Markets rise on cooler jobless claims

Last week saw US equities end the week in positive territory, as hopes that the labour market may be beginning to cool prevailed, writes Ian Slattery. 

In what was a relatively quiet week in terms of the economic calendar, sentiment was broadly improved based on the sparse number of data releases.

On Thursday, perhaps most notably, the US Department of Labor released the Initial Jobless Claims report. The report showed that the number of individuals who filed for unemployment insurance for the first time during the past week rose to 231,000. This came in above consensus expectations of a 212,000 figure and is the highest level since August of 2023. Markets viewed the news in positive terms as monetary policy continues to dominate equity market sentiment.

In recent weeks, fears of sustained inflation have hampered equity returns as central banks are forced to hold interest rates at elevated levels. On Friday, the University of Michigan’s preliminary consumer sentiment index complemented this narrative. Preliminary figures showed that consumer sentiment fell from 77.2 in April to 67.4 in May, the lowest level in six months. Many investors took this as an indication that the broader economy has begun to cool with lower inflation.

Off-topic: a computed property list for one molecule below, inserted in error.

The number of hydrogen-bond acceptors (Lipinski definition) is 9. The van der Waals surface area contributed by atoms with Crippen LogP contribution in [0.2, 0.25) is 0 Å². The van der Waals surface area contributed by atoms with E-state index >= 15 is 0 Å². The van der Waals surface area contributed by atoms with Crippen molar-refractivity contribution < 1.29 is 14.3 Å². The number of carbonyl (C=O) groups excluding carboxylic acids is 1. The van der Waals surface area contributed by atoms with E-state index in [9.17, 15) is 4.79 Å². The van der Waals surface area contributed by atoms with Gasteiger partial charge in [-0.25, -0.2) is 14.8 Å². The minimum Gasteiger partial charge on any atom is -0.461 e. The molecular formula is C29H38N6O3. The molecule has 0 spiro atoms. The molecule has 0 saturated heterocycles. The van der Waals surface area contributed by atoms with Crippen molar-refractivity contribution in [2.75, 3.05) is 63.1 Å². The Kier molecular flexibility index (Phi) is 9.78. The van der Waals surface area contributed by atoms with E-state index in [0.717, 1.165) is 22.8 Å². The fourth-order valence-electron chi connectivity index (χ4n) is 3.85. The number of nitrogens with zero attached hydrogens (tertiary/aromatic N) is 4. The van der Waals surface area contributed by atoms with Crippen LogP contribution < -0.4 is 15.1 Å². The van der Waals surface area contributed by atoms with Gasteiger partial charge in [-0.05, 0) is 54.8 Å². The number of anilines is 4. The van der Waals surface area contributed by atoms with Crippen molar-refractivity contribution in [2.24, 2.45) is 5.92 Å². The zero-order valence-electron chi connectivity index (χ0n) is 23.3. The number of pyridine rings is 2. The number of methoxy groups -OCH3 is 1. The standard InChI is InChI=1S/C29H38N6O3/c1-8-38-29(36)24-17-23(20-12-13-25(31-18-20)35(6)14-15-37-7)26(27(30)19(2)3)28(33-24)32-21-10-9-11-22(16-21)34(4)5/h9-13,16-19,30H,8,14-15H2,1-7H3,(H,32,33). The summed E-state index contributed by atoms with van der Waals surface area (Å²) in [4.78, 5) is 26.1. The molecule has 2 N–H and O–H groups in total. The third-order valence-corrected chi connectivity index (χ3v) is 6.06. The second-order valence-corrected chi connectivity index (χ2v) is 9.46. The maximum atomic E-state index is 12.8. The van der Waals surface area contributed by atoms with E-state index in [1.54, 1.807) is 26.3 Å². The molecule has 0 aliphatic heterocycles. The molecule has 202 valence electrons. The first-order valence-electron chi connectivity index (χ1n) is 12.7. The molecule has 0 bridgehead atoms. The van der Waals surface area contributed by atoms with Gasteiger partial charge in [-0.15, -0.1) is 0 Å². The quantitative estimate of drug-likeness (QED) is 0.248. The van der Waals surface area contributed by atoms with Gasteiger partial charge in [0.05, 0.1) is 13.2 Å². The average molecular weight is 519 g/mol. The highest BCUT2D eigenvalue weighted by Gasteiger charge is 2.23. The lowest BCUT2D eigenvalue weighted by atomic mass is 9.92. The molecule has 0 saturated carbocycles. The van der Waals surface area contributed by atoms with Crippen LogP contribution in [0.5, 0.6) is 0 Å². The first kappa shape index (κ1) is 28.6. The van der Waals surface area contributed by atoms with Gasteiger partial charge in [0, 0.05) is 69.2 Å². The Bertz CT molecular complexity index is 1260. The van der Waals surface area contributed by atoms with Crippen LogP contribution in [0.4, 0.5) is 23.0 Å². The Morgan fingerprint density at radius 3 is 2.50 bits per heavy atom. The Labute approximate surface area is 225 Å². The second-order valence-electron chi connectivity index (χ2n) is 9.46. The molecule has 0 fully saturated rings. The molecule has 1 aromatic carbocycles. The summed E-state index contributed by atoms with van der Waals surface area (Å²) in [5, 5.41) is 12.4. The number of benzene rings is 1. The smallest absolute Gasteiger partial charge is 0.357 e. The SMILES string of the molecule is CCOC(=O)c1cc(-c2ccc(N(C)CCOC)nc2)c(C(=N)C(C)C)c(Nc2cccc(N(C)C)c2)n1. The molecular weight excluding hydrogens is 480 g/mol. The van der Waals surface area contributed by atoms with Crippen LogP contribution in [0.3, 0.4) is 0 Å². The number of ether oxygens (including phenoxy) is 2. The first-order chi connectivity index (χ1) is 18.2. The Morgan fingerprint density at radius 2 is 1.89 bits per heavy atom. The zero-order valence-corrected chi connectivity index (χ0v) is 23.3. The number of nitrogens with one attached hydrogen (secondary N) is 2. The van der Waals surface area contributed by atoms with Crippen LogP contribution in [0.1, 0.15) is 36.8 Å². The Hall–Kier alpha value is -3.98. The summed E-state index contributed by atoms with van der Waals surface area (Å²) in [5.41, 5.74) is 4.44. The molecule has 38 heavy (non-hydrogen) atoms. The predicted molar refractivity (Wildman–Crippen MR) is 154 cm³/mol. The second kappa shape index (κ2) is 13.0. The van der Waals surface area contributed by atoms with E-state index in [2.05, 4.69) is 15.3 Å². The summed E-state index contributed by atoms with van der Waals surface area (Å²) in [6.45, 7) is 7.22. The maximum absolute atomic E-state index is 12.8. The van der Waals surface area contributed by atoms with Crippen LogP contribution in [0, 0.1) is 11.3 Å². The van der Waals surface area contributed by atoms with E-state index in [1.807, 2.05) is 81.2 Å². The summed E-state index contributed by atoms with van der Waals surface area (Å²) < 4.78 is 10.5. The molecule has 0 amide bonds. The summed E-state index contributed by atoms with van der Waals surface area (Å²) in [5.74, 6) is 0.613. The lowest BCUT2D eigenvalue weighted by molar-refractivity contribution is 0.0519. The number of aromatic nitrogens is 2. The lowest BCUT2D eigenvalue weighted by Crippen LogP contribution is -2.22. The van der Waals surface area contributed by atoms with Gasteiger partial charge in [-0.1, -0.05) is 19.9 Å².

In the UK, the Bank of England decided to hold interest rates steady at 5.25% but also hinted that there may be a rate cut in June. On Friday, UK GDP figures surprised to the upside increasing by 0.6% in Q1 of 2024. The results are significant as they represent the end of a shallow recession the country entered in the second half of 2023.

In Sweden, the Riksbank decided to cut interest rates by 25 basis points to 3.75%, the central bank’s first rate cut in eight years. In Japan, the Yen has continued to depreciate against the USD Dollar with the USD/JPY finishing the week at 155.78.


Global stocks were up last week by 1.8% in both euro terms and local terms. Year-to-date global markets are up by 11.4% in euro terms and by 8.6% in local terms. The US market, the largest in the world, finished at 1.9% in euro terms and 1.8% in local terms.

Fixed Income & FX

The US 10-year yield finished at 4.5% last week. The German equivalent finished at 2.5%. The Irish 10-year bond yield finished at 2.9%. The Euro/US Dollar exchange rate finished at 1.08, whilst Euro/GBP finished at 0.86.


Oil finished the week at $78 per barrel and is up 11.9% year-to-date in euro terms. • Gold finished the week at $2,360 per troy ounce and is up 17.3% yearto-date in euro terms. • Copper finished the week at $9,897 per tonne.

The week ahead

Tuesday 14th May

US Producer Price Index is released.

Wednesday 15th May

US CPI figures go to print.

Thursday 16th May

Eurozone CPI figures are reported.

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